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Snowden Asks Internet to Support Refugees in Hong Kong Who Helped Him

© REUTERS / Svein Ove Ekornesvaag/NTB ScanpixA chair is pictured on stage as former US National Security Agency contractor Edward Snowden.
A chair is pictured on stage as former US National Security Agency contractor Edward Snowden. - Sputnik International
Whistleblower Edward Snowden made a Christmas request to his Twitter followers to help the refugee families living in Hong Kong that sheltered him after he left the US and while he worked to expose the scope of the National Security Agency's information-gathering.

A fundraising effort was launched earlier this month for the individuals that helped Snowden. Their lawyer says the Hong Kong government has been retaliating against him and against them.

Robert Tibbo, a Canadian barrister who advised Snowden in Hong Kong in 2013, also represents asylum-seekers Supun Thilina Kellapatha and his partner, Nadeeka, from Sri Lanka, and Vanessa Mae Bondalian Rodel from the Philippines, all of whom allowed the NSA whistleblower to stay in their tiny city accommodations while he hid in Hong Kong in 2013 before being granted asylum in Russia.

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After two years of inactivity, 30 of Tibbo's cases were suddenly reactivated in mid-December, he told the South China Morning Post. There was no way he could meet the mass of urgent new deadlines given his other work commitments, Tibbo said, and he has missed key document filing deadlines for his clients despite proposing alternate schedules.

"I understand I have been particularly targeted. They all know I have 30 cases that have been held in limbo and now this happens," he said, the South China Morning Post reported.

"To me this is a clear-cut strategy by the Hong Kong government to defeat my client cases by avoiding even looking at the merits of them. It is a grossly unfair procedure."

(Snowden also stayed with Ajith Pushpakumara, another Sri Lankan refugee whose asylum claim is not considered at risk because crucial paperwork has already been filed, but who is included in the fundraising effort.)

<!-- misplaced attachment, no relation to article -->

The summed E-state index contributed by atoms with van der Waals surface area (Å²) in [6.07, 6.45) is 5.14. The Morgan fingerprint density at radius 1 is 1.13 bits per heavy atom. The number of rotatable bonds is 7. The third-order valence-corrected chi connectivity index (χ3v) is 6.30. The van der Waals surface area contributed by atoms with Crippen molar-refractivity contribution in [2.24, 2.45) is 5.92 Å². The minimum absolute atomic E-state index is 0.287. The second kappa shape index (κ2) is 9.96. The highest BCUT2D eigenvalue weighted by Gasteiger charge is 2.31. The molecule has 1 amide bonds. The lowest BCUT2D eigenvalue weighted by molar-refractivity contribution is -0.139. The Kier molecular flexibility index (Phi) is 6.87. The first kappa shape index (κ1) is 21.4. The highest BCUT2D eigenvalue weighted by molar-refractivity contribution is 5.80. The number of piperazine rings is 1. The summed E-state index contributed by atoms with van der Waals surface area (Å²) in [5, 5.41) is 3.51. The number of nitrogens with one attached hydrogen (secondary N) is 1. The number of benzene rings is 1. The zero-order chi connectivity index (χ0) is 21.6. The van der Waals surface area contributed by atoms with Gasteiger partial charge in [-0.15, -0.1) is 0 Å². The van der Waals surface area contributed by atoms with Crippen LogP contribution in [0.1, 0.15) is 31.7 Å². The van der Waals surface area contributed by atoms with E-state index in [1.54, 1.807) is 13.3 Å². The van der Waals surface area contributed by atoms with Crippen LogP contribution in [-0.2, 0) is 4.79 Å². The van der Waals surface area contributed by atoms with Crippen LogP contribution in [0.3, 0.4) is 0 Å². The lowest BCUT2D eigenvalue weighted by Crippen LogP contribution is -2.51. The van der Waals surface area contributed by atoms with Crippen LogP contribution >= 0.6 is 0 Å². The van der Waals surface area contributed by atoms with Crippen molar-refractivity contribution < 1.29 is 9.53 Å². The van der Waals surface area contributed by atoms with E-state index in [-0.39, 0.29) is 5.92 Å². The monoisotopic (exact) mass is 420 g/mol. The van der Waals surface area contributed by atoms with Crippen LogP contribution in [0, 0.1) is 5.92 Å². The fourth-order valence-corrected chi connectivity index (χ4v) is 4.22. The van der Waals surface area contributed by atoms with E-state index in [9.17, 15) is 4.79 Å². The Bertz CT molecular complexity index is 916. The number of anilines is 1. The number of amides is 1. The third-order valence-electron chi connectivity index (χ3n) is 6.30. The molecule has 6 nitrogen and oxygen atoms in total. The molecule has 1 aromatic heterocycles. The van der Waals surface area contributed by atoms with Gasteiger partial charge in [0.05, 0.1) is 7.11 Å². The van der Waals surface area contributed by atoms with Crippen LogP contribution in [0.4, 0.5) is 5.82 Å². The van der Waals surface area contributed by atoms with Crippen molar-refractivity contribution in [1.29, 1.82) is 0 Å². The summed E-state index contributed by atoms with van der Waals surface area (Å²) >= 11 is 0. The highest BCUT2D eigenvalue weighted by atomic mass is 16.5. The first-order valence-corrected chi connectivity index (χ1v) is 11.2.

Hong Kong is not a signatory to the UN's refugee convention and does not grant asylum, but it is bound by the UN Convention against Torture and Other Cruel, Inhuman or Degrading Treatment or Punishment (UNCAT) and considers protection claims on those grounds. It also considers claims based on risk of persecution, Yahoo News reports.

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Many refugees spend years in waiting for the government to screen their claims. Those that are found to have merit are referred to the UNHCR, which may then try to resettle them to a third country. But fewer than one percent of cases are ever successfully substantiated by Hong Kong authorities, according to Yahoo News.

"Hong Kong's acceptance rate for asylum-seekers is effectively zero," Marc-André Séguin, an immigration specialist, told Canada's Globe and Mail. Séguin is one of the three Montreal lawyers who launched the campaign to support and ultimately resettled the refugees who helped Snowden.

"When you ask these people where they want to go, they consistently say Canada," he said.

In a video made by AFP earlier this month, Tibbo explains that his clients were destitute. They are barred from working in Hong Kong as their cases are pending. They didn't have enough money for rent or food, he said, and their bills were not being paid by international social services, which he called a serious deprivation of their basic needs and a violation of their constitutional rights.

"Our first objective is to raise funds to make sure they don't have to worry about their next meal. Our second objective is to find a safe place for them," Séguin told the Globe and Mail December 9.

Rodel told the Globe and Mail, "I can't go back because something bad will happen to me, especially now with our new president," referring to Philippine president Rodrigo Duterte's support for extrajudicial killings. "I think for me he could easily shoot me. He could do anything. All I want is for me and my daughter, my family, to be safe and have freedom. And I want to work and get an education for my daughter."

Tibbo has been criticized for involving his clients, but said that they wanted to help.

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"We tried to explain magnitude to the families. They said ‘We understand, we understand.' They wanted to help, wanted to feel useful," Tibbo said, according to the Globe and Mail.

"Of course I feel responsible for what's happening now. Everyone else has to some extent moved on. They're still stuck."

The group hopes to raise $100,000 by mid-March. So far, it has raised $8,735

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